According to lead researcher Paulette Clancy, “We didn’t come in with any preconceptions about what should be in a membrane and what shouldn’t. We just worked with the compounds that, we knew were there and asked, ‘If this was your palette, what can you make out of that”.
Clancy said although they are not biologists or astronomers, they had the right tools to find life on Saturn’s largest moon. Adding to that, the researchers didn’t know what should be in a membrane and what should be not. They worked with compounds and found that life can exist on Titan, but would be very different from earth’s life, Clancy added.
According to reports, the researchers had used a molecular dynamics method to know about Titan. They screened for suitable candidate compounds from methane for self-assembly into membrane-like structures. As per the researchers, the most promising compound they discovered was an acrylonitrile azotosome, which is present in the atmosphere of Titan.
As per the researchers, acrylonitrile has shown good stability and flexibility similar to that of phospholipid membranes on Earth. It means that the Saturn largest has atmosphere and conditions to support life in a different way than earth.
- See more at: http://perfscience.com/content/2141391-life-titan-would-be-different-earth#sthash.2Kqc3Ewf.dpuf

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Mars Had an Ocean, Scientists Say, Pointing to a Treasure Trove of New Data





Excerpt from nytimes.com

After six years of planetary observations, scientists at NASA say they have found convincing new evidence that ancient Mars had an ocean.

It was probably the size of the Arctic Ocean, larger than previously estimated, the researchers reported on Thursday. The body of water spread across the low-lying plain of the planet’s northern hemisphere for millions of years, they said.

If confirmed, the findings would add significantly to scientists’ understanding of the planet’s history and lend new weight to the view that ancient Mars had everything needed for life to emerge.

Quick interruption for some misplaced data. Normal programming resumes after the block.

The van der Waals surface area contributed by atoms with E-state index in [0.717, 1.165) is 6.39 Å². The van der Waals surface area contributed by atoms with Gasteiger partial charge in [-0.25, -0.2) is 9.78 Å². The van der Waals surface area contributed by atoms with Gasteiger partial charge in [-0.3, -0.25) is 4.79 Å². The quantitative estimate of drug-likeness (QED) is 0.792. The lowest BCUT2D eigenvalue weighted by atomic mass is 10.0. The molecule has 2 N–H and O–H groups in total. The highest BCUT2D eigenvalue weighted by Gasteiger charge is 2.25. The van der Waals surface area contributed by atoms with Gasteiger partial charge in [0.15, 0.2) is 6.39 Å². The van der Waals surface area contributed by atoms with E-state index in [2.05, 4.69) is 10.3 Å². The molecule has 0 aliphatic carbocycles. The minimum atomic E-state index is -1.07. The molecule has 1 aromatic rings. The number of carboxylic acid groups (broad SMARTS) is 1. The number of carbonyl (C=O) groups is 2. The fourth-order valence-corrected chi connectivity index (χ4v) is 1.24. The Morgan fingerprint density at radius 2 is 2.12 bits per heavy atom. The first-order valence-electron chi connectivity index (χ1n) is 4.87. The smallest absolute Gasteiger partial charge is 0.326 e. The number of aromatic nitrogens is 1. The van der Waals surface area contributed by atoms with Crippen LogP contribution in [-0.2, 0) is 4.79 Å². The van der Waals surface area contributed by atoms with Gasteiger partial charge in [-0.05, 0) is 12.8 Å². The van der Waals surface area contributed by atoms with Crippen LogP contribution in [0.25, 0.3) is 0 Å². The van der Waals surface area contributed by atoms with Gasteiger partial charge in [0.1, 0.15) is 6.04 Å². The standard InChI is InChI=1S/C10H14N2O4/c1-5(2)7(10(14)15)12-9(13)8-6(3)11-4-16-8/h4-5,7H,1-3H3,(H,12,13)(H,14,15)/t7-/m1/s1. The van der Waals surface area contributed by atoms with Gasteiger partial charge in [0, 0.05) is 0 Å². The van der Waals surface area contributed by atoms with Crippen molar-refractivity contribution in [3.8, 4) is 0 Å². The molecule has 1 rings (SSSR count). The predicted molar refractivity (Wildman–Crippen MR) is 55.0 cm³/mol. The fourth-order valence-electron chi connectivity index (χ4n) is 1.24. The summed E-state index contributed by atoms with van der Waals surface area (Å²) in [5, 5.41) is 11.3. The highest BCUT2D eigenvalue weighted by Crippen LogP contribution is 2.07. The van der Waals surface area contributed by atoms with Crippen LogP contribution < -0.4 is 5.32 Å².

“The existence of a northern ocean has been debated for decades, but this is the first time we have such a strong collection of data from around the globe,” said Michael Mumma, principal investigator at NASA’s Goddard Center for Astrobiology and an author of the report, published in the journal Science. “Our results tell us there had to be a northern ocean.”
But other experts said the question was hardly resolved. The ocean remains “a hypothesis,” said Ashwin Vasavada, project scientist of the Curiosity rover mission at the Jet Propulsion Laboratory in Pasadena, Calif.

Dr. Mumma and Geronimo Villanueva, a planetary scientist at NASA, measured two slightly different forms of water in Mars’ atmosphere. One is the familiar H2O, which consists of two hydrogen atoms and one oxygen atom.

The other is a slightly “heavier” version of water, HDO, in which the nucleus of one hydrogen atom contains a neutron. The atom is called deuterium.

The two forms exist in predictable ratios on Earth, and both have been found in meteorites from Mars. A high level of heavier water today would indicate that there was once a lot more of the “lighter” water, somehow lost as the planet changed.

The scientists found eight times as much deuterium in the Martian atmosphere than is found in water on Earth. Dr. Villanueva said the findings “provide a solid estimate of how much water Mars once had by determining how much water was lost to space.”

He said the measurements pointed to an ancient Mars that had enough water to cover the planet to a depth of at least 137 meters, or about 450 feet. Except for assessments based on the size of the northern basin, this is the highest estimate of the amount of water on early Mars that scientists have ever made.

The water on Mars mostly would have pooled in the northern hemisphere, which lies one to three kilometers — 0.6 to 1.8 miles — below the bedrock surface of the south, the scientists said.
At one time, the researchers estimated, a northern ocean would have covered about 19 percent of the Martian surface. In comparison, the Atlantic Ocean covers about 17 percent of Earth’s surface.

The new findings come at a time when the possibility of a northern ocean on Mars has gained renewed attention.

The Curiosity rover measured lighter and heavier water molecules in the Gale Crater, and the data also indicated that Mars once had substantial amounts of water, although not as much as Dr. Mumma and Dr. Villanueva suggest.

“The more water was present — and especially if it was a large body of water that lasted for a longer period of time — the better the chances are for life to emerge and to be sustained,” said Paul Mahaffy, chief of the atmospheric experiments laboratory at the Goddard Space Flight Center.

Just last month, the science team running the Curiosity rover held its first formal discussion about the possibility of such an ocean and what it would have meant for the rest of Mars.

Scientists generally agree that lakes must have existed for millions of years in Gale Crater and elsewhere. But it is not clear how they were sustained and replenished.